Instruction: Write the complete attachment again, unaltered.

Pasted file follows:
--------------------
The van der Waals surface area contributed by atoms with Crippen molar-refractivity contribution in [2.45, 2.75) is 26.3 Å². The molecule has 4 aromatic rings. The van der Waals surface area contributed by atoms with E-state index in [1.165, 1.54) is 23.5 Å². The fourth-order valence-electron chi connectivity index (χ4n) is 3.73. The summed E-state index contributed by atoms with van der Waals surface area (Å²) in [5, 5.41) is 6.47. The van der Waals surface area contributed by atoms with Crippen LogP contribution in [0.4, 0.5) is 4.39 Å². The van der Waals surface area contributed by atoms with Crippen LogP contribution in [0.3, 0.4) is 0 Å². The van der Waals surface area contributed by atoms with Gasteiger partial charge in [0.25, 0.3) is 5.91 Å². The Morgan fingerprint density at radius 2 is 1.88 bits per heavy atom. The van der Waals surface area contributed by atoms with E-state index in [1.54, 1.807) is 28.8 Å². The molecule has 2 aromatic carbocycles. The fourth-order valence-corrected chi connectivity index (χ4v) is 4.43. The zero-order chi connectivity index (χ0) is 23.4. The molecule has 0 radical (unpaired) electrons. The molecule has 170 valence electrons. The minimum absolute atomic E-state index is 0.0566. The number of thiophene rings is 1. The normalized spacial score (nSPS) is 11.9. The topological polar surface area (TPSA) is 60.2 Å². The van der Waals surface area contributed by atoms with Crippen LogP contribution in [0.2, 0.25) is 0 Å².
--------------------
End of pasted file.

The van der Waals surface area contributed by atoms with Crippen molar-refractivity contribution in [2.45, 2.75) is 26.3 Å². The molecule has 4 aromatic rings. The van der Waals surface area contributed by atoms with E-state index in [1.165, 1.54) is 23.5 Å². The fourth-order valence-electron chi connectivity index (χ4n) is 3.73. The summed E-state index contributed by atoms with van der Waals surface area (Å²) in [5, 5.41) is 6.47. The van der Waals surface area contributed by atoms with Crippen LogP contribution in [0.4, 0.5) is 4.39 Å². The van der Waals surface area contributed by atoms with Crippen LogP contribution in [0.3, 0.4) is 0 Å². The van der Waals surface area contributed by atoms with Gasteiger partial charge in [0.25, 0.3) is 5.91 Å². The Morgan fingerprint density at radius 2 is 1.88 bits per heavy atom. The van der Waals surface area contributed by atoms with E-state index in [1.54, 1.807) is 28.8 Å². The molecule has 2 aromatic carbocycles. The fourth-order valence-corrected chi connectivity index (χ4v) is 4.43. The zero-order chi connectivity index (χ0) is 23.4. The molecule has 0 radical (unpaired) electrons. The molecule has 170 valence electrons. The minimum absolute atomic E-state index is 0.0566. The number of thiophene rings is 1. The normalized spacial score (nSPS) is 11.9. The topological polar surface area (TPSA) is 60.2 Å². The van der Waals surface area contributed by atoms with Crippen LogP contribution in [0.2, 0.25) is 0 Å².